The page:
Report by James Cracknell
Today is the last day until February 2017 that trains will stop at four Waltham Forest railway stations.
The temporary closure of London Overground’s Gospel Oak to Barking line will allow work to begin on doubling its capacity. New overhead wires will be installed to allow for electrification from 2018, necessitating major works along the route, including rebuilding four bridges.
It means passengers who use Leytonstone High Road, Leyton Midland Road, Walthamstow Queen’s Road and Blackhorse Road stations to board London Overground trains will be forced to find alternative routes for eight months.
Transport for London (TfL) has arranged rail replacement bus services to help ease the disruption, but there will be no replacement buses between South Tottenham and Walthamstow Queen’s Road stations. Passengers are instead being told to use the Victoria Line.
While welcoming the improvements being undertaken by Network Rail to the route, a rail users’ group has expressed concerns that the alternative arrangements could in some cases see passengers paying more for longer and slower journeys.
Glenn Wallis, secretary of the Barking to Gospel Oak Rail User Group (BGORUG), said: “We welcome the works, which will enable TfL to operate longer, electric passenger trains, thus relieving severe overcrowding and enabling faster journeys.”
But Glenn added: “It would be completely wrong for passengers who are faced with much longer and much less convenient journeys than normal to be expected to pay higher fares.”
The rail replacement bus services will run from Walthamstow Central, towards Barking, and Seven Sisters, towards Gospel Oak. But Glenn said that TfL’s offer to refund extra fares for passengers who choose alternative routes via central London was “hedged with unreasonable restrictions”. He also criticised the decision not to refund passengers whose alternative journeys include standard bus services.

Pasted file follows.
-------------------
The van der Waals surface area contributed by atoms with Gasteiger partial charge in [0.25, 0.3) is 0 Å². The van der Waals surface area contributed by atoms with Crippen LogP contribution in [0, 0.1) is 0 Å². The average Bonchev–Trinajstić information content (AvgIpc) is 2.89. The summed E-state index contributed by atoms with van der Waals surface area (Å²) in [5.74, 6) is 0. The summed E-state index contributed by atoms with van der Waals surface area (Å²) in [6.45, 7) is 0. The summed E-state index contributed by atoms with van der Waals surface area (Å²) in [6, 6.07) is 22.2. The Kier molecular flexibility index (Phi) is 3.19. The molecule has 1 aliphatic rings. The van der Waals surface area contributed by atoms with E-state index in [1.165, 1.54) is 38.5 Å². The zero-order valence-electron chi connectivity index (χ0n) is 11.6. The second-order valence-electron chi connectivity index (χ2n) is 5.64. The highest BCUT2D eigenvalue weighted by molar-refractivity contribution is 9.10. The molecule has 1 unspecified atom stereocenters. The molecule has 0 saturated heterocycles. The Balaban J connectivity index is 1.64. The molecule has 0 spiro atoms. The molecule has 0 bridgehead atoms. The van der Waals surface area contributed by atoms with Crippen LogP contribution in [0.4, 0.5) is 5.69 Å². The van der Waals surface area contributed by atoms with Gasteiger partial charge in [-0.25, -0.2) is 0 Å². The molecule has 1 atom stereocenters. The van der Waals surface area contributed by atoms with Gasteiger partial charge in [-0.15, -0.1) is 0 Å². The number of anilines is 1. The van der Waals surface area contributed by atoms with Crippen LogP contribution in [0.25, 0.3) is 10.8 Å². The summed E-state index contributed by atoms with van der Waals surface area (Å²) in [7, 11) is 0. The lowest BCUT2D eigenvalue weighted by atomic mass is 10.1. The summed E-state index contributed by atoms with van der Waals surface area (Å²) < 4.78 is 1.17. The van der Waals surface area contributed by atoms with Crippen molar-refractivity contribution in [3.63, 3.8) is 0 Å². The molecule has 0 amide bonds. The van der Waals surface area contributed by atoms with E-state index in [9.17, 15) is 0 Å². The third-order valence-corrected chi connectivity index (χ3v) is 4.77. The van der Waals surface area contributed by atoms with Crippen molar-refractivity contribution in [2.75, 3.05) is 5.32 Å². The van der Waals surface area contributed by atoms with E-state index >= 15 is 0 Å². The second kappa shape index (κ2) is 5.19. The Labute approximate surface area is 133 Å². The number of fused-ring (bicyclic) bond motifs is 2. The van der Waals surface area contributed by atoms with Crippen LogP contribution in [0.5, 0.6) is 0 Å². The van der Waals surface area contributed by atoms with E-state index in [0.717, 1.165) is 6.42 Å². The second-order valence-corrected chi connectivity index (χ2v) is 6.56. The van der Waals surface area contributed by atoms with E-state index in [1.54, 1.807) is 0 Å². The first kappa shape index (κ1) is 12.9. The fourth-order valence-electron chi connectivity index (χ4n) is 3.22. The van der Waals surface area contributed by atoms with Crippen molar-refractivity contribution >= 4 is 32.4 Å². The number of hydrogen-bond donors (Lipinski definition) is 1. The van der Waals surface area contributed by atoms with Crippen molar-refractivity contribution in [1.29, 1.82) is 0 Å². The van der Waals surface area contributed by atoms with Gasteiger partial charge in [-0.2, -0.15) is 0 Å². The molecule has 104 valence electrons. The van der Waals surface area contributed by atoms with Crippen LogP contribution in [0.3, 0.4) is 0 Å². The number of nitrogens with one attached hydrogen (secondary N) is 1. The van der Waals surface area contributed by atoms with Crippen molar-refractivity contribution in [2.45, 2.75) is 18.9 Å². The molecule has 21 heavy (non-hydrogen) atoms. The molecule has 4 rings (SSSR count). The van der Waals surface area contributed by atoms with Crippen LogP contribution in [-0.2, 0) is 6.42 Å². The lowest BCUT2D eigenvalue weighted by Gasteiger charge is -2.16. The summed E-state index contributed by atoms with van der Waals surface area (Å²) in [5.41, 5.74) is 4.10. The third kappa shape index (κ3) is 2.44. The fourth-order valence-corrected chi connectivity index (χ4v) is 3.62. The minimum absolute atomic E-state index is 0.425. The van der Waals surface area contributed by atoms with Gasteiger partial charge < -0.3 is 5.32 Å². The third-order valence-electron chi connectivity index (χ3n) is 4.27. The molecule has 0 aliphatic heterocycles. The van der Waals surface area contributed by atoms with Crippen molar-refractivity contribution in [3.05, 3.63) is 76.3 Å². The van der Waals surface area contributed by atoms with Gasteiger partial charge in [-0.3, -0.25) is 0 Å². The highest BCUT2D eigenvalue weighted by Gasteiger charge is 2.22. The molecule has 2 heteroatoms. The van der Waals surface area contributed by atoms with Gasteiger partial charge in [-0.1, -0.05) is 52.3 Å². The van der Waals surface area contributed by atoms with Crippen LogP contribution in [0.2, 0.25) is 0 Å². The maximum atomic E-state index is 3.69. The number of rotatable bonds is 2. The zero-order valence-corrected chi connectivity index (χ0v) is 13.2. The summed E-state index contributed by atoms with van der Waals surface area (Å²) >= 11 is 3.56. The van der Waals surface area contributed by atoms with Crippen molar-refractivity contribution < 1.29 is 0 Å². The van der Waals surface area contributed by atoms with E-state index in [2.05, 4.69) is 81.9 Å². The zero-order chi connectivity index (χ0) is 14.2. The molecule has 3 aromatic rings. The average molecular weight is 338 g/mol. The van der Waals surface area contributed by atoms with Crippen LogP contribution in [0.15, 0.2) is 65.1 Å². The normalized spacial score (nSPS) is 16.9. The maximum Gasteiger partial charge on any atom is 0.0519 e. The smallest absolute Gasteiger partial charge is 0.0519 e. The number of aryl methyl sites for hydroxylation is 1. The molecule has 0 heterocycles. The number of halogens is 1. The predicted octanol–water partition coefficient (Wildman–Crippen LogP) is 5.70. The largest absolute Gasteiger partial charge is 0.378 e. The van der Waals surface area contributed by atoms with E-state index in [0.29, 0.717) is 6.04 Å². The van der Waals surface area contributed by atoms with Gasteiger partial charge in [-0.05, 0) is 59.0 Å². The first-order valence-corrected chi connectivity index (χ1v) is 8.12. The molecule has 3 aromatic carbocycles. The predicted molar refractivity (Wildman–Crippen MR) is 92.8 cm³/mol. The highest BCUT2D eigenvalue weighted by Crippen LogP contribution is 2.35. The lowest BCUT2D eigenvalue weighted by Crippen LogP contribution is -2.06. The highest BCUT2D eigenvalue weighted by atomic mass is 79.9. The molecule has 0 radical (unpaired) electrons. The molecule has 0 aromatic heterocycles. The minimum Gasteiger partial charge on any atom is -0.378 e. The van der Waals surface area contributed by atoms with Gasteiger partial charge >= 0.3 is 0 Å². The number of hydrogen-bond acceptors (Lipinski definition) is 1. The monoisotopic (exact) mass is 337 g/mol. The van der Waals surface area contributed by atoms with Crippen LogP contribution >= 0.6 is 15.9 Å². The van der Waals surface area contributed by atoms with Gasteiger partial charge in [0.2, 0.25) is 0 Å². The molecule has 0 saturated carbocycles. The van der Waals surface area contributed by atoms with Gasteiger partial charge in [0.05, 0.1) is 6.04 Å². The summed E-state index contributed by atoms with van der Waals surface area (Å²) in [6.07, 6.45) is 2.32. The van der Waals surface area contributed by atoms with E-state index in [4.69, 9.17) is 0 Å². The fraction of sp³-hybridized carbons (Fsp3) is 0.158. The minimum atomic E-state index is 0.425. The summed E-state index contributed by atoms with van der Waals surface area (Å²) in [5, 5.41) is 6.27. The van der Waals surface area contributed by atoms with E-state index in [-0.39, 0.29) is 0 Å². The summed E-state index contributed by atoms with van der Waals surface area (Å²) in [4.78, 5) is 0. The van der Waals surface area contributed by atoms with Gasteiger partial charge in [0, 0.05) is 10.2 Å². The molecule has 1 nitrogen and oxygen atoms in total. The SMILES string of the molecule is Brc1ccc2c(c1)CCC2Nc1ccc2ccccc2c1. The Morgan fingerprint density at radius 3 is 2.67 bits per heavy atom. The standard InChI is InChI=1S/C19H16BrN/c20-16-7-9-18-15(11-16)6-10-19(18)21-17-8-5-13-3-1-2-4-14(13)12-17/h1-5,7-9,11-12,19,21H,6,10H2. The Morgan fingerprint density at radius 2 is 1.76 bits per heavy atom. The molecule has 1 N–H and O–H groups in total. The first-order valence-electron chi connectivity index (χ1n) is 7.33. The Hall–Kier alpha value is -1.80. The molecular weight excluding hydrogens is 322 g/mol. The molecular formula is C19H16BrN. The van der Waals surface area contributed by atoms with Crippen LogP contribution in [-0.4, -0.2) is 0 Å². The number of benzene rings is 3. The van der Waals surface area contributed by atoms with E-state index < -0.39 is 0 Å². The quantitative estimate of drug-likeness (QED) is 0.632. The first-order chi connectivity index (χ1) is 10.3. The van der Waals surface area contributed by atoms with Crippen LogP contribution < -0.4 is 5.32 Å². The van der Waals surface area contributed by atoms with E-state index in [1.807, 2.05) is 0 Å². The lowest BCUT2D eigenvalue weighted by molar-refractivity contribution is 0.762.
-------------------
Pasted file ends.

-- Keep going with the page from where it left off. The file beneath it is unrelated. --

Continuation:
Glenn said: “BGORUG has analysed the information that TfL supplied and worked through a number of examples of alternative journeys that do not pass through Zone 1. This shows a common extra cost of £15 if someone works five days per week – which could be £510 over the whole [period] of the closures.”
Nearly four million passenger journeys began or ended at the four affected railway stations in Waltham Forest during 2014-15, according to Department for Transport data. This equates to an average of 11,000 journeys per day.
A full closure of the Gospel Oak to Barking line does not commence until 24th September, with services continuing to run between Gospel Oak and South Tottenham on weekdays over the summer.
Mike Stubbs, TfL’s director of London Overground, said: “The work being carried out by Network Rail will enable us to run new longer walk-through trains on the line from January 2018, which will double capacity on the route.
“We, along with Network Rail, have been publicising the work and the alternative travel arrangements and have held drop-in sessions at all 12 stations along the route to ensure that customers are well informed. We know that there will be disruption and would like to thank customers in advance for their patience in the upcoming months while this essential work takes place.”
Richard Schofield, Network Rail’s route managing director, said: “Passenger demand is growing, particularly in London, and Network Rail is carrying out major upgrade work to build a bigger and better railway for passengers as part of its railway upgrade plan.
“Electrifying a Victorian railway like this one is major engineering work to create the extra space needed for overhead power lines. It would be impossible to do this without closing the railway and I would like to thank passengers and local residents in advance for their patience and understanding while we carry out this vital modernisation.”
For more information on the Gospel Oak to Barking line closure: